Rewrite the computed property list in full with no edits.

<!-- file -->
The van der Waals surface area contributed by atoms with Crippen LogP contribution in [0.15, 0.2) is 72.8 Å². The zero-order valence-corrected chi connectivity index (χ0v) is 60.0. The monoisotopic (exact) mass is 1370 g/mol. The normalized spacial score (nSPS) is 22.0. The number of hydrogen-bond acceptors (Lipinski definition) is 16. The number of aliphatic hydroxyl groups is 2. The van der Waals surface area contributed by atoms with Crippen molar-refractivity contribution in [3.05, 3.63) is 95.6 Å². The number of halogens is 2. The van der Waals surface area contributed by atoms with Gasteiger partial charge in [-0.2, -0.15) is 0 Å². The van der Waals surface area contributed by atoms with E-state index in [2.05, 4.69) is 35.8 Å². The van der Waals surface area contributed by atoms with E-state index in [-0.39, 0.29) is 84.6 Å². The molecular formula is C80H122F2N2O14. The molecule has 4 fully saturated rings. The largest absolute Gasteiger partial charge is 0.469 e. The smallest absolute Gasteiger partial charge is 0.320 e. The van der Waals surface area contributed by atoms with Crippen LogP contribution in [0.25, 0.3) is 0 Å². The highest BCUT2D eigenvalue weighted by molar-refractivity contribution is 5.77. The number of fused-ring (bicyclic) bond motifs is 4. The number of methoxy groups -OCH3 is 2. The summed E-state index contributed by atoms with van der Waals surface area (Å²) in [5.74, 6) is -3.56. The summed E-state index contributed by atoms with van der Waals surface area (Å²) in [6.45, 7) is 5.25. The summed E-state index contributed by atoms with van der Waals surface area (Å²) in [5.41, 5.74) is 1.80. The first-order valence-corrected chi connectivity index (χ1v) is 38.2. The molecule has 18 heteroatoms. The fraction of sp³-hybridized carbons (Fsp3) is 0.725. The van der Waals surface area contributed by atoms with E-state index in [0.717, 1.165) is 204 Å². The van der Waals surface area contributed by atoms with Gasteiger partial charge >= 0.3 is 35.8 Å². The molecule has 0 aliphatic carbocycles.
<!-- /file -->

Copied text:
The van der Waals surface area contributed by atoms with Crippen LogP contribution in [0.15, 0.2) is 72.8 Å². The zero-order valence-corrected chi connectivity index (χ0v) is 60.0. The monoisotopic (exact) mass is 1370 g/mol. The normalized spacial score (nSPS) is 22.0. The number of hydrogen-bond acceptors (Lipinski definition) is 16. The number of aliphatic hydroxyl groups is 2. The van der Waals surface area contributed by atoms with Crippen molar-refractivity contribution in [3.05, 3.63) is 95.6 Å². The number of halogens is 2. The van der Waals surface area contributed by atoms with Gasteiger partial charge in [-0.2, -0.15) is 0 Å². The van der Waals surface area contributed by atoms with E-state index in [2.05, 4.69) is 35.8 Å². The van der Waals surface area contributed by atoms with E-state index in [-0.39, 0.29) is 84.6 Å². The molecular formula is C80H122F2N2O14. The molecule has 4 fully saturated rings. The largest absolute Gasteiger partial charge is 0.469 e. The smallest absolute Gasteiger partial charge is 0.320 e. The van der Waals surface area contributed by atoms with Crippen LogP contribution in [0.25, 0.3) is 0 Å². The highest BCUT2D eigenvalue weighted by molar-refractivity contribution is 5.77. The number of fused-ring (bicyclic) bond motifs is 4. The number of methoxy groups -OCH3 is 2. The summed E-state index contributed by atoms with van der Waals surface area (Å²) in [5.74, 6) is -3.56. The summed E-state index contributed by atoms with van der Waals surface area (Å²) in [6.45, 7) is 5.25. The summed E-state index contributed by atoms with van der Waals surface area (Å²) in [5.41, 5.74) is 1.80. The first-order valence-corrected chi connectivity index (χ1v) is 38.2. The molecule has 18 heteroatoms. The fraction of sp³-hybridized carbons (Fsp3) is 0.725. The van der Waals surface area contributed by atoms with E-state index in [0.717, 1.165) is 204 Å². The van der Waals surface area contributed by atoms with Gasteiger partial charge >= 0.3 is 35.8 Å². The molecule has 0 aliphatic carbocycles.